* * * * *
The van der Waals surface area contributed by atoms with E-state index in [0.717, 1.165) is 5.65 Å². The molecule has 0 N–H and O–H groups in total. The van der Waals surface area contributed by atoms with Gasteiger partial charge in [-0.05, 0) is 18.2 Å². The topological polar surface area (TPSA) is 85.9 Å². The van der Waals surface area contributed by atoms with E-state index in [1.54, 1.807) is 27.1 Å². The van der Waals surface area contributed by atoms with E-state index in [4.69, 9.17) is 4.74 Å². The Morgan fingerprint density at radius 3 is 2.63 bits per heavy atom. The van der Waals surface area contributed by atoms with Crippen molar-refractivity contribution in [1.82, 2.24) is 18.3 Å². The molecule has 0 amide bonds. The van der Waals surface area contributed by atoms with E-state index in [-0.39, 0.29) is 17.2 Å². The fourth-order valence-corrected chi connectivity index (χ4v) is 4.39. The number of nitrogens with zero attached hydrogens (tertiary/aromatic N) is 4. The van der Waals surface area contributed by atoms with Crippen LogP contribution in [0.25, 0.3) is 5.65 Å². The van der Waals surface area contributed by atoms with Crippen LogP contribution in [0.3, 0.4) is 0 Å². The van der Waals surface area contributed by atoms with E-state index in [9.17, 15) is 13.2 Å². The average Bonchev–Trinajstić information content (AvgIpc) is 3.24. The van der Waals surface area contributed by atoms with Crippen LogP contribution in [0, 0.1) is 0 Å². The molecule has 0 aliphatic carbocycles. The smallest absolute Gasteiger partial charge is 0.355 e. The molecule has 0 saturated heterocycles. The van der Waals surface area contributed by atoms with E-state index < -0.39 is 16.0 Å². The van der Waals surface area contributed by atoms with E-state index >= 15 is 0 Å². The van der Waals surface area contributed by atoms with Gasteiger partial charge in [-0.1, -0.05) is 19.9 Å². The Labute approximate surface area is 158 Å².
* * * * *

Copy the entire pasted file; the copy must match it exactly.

The van der Waals surface area contributed by atoms with E-state index in [0.717, 1.165) is 5.65 Å². The molecule has 0 N–H and O–H groups in total. The van der Waals surface area contributed by atoms with Gasteiger partial charge in [-0.05, 0) is 18.2 Å². The topological polar surface area (TPSA) is 85.9 Å². The van der Waals surface area contributed by atoms with E-state index in [1.54, 1.807) is 27.1 Å². The van der Waals surface area contributed by atoms with E-state index in [4.69, 9.17) is 4.74 Å². The Morgan fingerprint density at radius 3 is 2.63 bits per heavy atom. The van der Waals surface area contributed by atoms with Crippen molar-refractivity contribution in [1.82, 2.24) is 18.3 Å². The molecule has 0 amide bonds. The van der Waals surface area contributed by atoms with E-state index in [-0.39, 0.29) is 17.2 Å². The fourth-order valence-corrected chi connectivity index (χ4v) is 4.39. The number of nitrogens with zero attached hydrogens (tertiary/aromatic N) is 4. The van der Waals surface area contributed by atoms with Crippen LogP contribution in [0.25, 0.3) is 5.65 Å². The van der Waals surface area contributed by atoms with Crippen LogP contribution in [0.3, 0.4) is 0 Å². The van der Waals surface area contributed by atoms with E-state index in [9.17, 15) is 13.2 Å². The average Bonchev–Trinajstić information content (AvgIpc) is 3.24. The van der Waals surface area contributed by atoms with Crippen LogP contribution in [0, 0.1) is 0 Å². The molecule has 0 aliphatic carbocycles. The smallest absolute Gasteiger partial charge is 0.355 e. The molecule has 0 saturated heterocycles. The van der Waals surface area contributed by atoms with E-state index < -0.39 is 16.0 Å². The van der Waals surface area contributed by atoms with E-state index >= 15 is 0 Å². The van der Waals surface area contributed by atoms with Gasteiger partial charge in [-0.1, -0.05) is 19.9 Å². The Labute approximate surface area is 158 Å².